The report argues that the next five to 10 years will be critical for health systems as they look for ways to cope with rapidly growing and aging populations – threatening their long-term sustainability.
Dr. Mark Britnell, KPMG's Global Health Chairman and co-author of the report, commented: "Each organization and health system will have its own market and regulatory environment to consider but many of the challenges they face are common ones. There should be no excuse for lack of urgency and the only option not on the table is doing nothing."
Key findings from the report include:
The shift from 'volume to value' is reshaping how we pay for and provide healthcare. Health systems are looking for ways to eliminate the 'perverse incentives' that reward providers for quantity over quality (the number of treatments carried out rather than the benefit to patients and overall population health improvement).
The relationship between patients, clinicians, payers and providers is pivotal – it is influencing the shape of services and can deliver significant benefits. Evidence shows that patients often make better (and more cost-effective) decisions about their care when empowered and fully informed of their options.
Patients are demanding, and being given, more control over their care, putting pressure on clinicians to move their role from 'God to guide'.
These drivers predict a need for transformational change leading to:
A new breed of 'activist payers' - whether governments or insurance companies - are reinventing themselves as agents of change by using selective and targeted contracting and demanding that providers rethink their models to come up with more innovative and integrated solutions.
Providers taking responsibility for outcomes and health improvements. This can mean hospitals adapting by transforming themselves into 'health systems' responsible for entire pathways of care and the health of their communities. The emergence of a more genuine form of partnership as providers and payers start to see the quality and cost benefits that can come from effective integration and a focus on outcomes.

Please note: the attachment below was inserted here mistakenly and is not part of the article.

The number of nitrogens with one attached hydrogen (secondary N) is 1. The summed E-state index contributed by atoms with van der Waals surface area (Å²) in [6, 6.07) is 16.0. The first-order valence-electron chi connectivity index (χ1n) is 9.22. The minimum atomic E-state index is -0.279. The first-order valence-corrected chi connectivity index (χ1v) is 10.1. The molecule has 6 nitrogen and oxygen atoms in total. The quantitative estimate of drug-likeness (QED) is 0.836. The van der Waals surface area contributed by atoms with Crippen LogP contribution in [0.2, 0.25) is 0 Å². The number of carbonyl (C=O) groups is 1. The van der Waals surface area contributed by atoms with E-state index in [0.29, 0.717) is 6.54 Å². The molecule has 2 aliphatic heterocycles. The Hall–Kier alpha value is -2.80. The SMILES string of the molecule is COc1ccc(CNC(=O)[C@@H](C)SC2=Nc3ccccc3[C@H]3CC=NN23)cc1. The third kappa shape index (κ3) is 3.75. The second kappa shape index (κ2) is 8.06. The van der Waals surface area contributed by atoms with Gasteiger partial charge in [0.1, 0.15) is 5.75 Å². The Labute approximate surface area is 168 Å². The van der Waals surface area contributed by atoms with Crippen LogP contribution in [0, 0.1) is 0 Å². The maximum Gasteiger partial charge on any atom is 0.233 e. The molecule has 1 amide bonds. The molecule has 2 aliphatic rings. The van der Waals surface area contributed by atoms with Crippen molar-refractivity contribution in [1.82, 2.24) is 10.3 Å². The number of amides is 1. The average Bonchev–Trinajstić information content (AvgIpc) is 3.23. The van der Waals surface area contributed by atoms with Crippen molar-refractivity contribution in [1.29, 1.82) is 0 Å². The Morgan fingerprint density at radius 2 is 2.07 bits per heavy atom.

"Rapid and revolutionary health system improvement is the new global reality," said Dr. John E McDonough, DPH, MPA, Professor Director, Center for Public Health Leadership, Harvard School of Public Health. "Any nation thinking that it's 'just me' misses the point "Something to Teach, Something to Learn" drives home. Compelled to change, payers, providers, patients, and health systems are abandoning the status quo for real value and true accountability. Continuous system improvement is the new normal, and those who believe it is 'just them' should read "Something to Teach" to grasp this essential truth."
Some health economies have already started to respond to the changing environment by developing new ways of working. For example, a revolutionary partnership involving Parkinson's patients in the Netherlands, which uses web-based patient education and streamlined treatment pathways has led to a 50 percent reduction in hip fractures and US$25 million worth of savings.
Others have been slower to appreciate the scale and urgency of the situation and could face uncertain futures, the report argues.
In spite of the differences between national systems, Something to teach, Something to learn identifies a number of common drivers shaping healthcare and calls for the start of an international dialogue to share lessons and best practice from around the world.
Dr. Britnell said: "The report uncovers a paradox at work within international healthcare. Leading practitioners acknowledge that major change is inevitable because of rising demand, but too few are actually planning the scale of system reform to cope with it."
Something to teach, Something to learn examines current international best practice and points to several countries where transformational strategies are showing that measurable quality improvement and significant financial savings can go hand in hand.
He added: "Transformation on the scale required in many health systems will not be easy, which is one of the reasons there is a continued focus on transactional approaches. Real change is hard, risky and painful. "Leaders will need to take a leap of faith to succeed in shifting the focus from short-term delivery to long-term ambition. They should share and learn with their international peers. They will need to empower their people and allow their organizations to innovate and experiment to create new models of care." Something to teach, Something to learn urges all national health economies to ask themselves if their strategies are robust enough to meet the challenges that lie ahead. It also urges practitioners and policy-makers to look beyond their own systems to see where lessons from other parts of the world could add value.
Maureen Bisognano, President and CEO, Institute for Healthcare Improvement commented: "It's good to see influential practitioners from around the world taking stock of the enormous trends reshaping healthcare and reaching a consensus that leaders have everything to gain from greater collaboration and shared innovation. "The rise of rapidly developing economies in Asia, Africa and South America are matched by new visions to improve the health of populations and to deliver high quality care using new technologies and existing resources more efficiently. This work presents healthcare leaders everywhere with new models and huge learning opportunities."
Dr. Britnell concluded: "The report is a call to action for organizations to think about the deep-seated strategies that will enable them to provide better care at lower costs. Powerful examples of how it can be done are out there – we just need to be better at sharing learning."